Included in this comic pack is the third of the three brand-new comics from Larry Hama. “A Bad Day at the Circus” is an issue that falls squarely between issues #36 & #37 of the Marvel series; it actually functions better as a prelude to #37 as this is what most of the action is tied to. Readers are given a very brief glimpse at Cobra Commander’s introduction of the twins into the Cobra hierarchy, as well as some setup for the events of issue #37. We see Flint asking Duke about this new unit of his, we see the HISS Tanks deployed to the range in preparation for the testing of the Armadillo. We’re also given a glimpse of a past “pre-Joe” mission involving Flint, Roadblock, and Duke encountering the twins in Trucial Abysmia. More importantly, we’re given a glimpse at the training facility for the Fred series Crimson Guards as the twins perform their first inspection of the facility. It’s especially interesting to watch the plastic surgeon describe the procedure that the candidates undergo when they give up their previous identity in the service of Cobra. (In many ways I’m reminded of the story of Jason Bourne as depicted in the recent series of “Bourne” movies.) While not a stand-alone issue, it’s a solid story that nicely fills in the gaps between the classic Marvel issues and offering a bit more insight into the world of Cobra. It also features better art than the final “World War 3” arc from Devil’s Due which is rather telling. After all, shouldn’t the comic publisher feature better artwork than the toy company? I’m sure that Justin will have more to add to this brief synopsis.
Yeah, unlike issue #32.5, Larry Hama seems more able to seamlessly fit this issue alongside regular continuity and not disrupt the pattern of things too much. Seeing the familiar faces of old school Destro, Major Bludd, and the Baroness as they react to the quick promotion of the Crimson Twins was great. A nice little glimpse of Storm Shadow is his classic COBRA goodness is always a very cool sight as well.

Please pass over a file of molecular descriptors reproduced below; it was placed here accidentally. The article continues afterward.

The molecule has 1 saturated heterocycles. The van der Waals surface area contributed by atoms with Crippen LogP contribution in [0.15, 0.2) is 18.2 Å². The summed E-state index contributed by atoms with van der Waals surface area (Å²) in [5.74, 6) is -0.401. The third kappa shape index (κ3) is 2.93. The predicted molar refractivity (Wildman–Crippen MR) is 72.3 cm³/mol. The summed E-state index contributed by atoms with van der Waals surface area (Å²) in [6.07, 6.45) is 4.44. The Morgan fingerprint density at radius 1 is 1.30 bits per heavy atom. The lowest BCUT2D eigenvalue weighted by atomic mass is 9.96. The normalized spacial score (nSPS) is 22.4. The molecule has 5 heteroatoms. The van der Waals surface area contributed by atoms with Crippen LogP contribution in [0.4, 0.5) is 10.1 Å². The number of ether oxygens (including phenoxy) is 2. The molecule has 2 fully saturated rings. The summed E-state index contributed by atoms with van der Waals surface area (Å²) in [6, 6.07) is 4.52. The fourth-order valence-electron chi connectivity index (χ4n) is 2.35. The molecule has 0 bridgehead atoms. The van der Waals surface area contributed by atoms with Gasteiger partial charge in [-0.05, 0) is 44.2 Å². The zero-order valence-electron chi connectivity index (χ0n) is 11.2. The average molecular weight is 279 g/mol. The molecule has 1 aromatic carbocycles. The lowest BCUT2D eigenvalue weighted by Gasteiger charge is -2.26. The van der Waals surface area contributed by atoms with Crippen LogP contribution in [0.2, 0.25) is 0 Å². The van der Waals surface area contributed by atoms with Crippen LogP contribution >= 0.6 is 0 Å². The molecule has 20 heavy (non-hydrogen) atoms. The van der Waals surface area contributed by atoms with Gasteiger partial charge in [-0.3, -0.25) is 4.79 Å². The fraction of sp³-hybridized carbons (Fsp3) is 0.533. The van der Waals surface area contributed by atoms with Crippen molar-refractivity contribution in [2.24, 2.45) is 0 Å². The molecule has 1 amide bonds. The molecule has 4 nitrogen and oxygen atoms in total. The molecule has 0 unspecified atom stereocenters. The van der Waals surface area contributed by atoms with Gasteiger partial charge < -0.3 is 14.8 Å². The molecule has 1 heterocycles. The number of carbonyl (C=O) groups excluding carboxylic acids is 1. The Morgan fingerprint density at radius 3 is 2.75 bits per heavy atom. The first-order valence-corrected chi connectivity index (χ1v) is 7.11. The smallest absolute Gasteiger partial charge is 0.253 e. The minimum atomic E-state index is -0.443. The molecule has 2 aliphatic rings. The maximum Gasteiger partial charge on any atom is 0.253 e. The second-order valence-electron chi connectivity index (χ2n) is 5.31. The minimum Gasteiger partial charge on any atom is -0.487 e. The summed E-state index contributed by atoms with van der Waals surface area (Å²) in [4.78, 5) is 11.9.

We get little peeks at Flint and Roadblock, as I’ve said, the issue fits perfectly right alongside the regular Marvel run. A nice issue that is just what I had in mind when we first heard about this project. While issue #21.5 was almost too intertwined and too convoluted, and Issue #32.5 was too loose with the timeline, issue #36.5 seems to hit just the right note, giving us familiar characters, but a new untold story.
In the end, this is the comic pack that is going to fly off of store shelves first. Despite having NO troop-builders whatsoever, comic pack #36.5 shows just what happens when a highly-detailed and yet faithful update to two popular classic characters occurs. The few times I’ve seen the third wave of the comic packs in stores this is always the set that’s missing—or at least getting grabbed almost immediately. Tomax & Xamot have been begging for an update since their original release and, while Hasbro made an attempt with the Crimson Command Copter, the figures came across as what they were—repaints and reuses rather than new original figures. Whoever designed the twins should be proud—this is the most perfect set of figures in the entire 25A line-up with great proportions, some ingenious construction, and some utterly fantastic detail applied to a fairly simple design. Honestly, if the designer that produced these two figures was made “lead designer” over this new construction line I think that we’d have fewer “giant noggin Breakers” and more figures like this—which would make me one happy Joe fan among many. I’m curious to read Justin’s closing thoughts as I know that he’s a bigger fan of this line than I am currently. Take it away, General Hawk!
Tomax and Xamot first appeared in 1985, and have gotten their fair share of retries since then, but the Anniversary versions just seem to succeed on every level where others might have fallen short. From fantastic new head sculpts, to a nearly perfect body style with excellent gear, Tomax and Xamot get the new updates they’ve deserved. Not only are these terrific renditions of the Twins, but they are two of the best Anniversary figures released to date. With great articulation, simplified (but excellent) gear, awesome sculpts, an entertaining comic, and a great concept, this version of Tomax and Xamot hits a home run at every step to the plate.
Do not hesitate. This is the cream of the crop…great figures, and a must buy, for sure!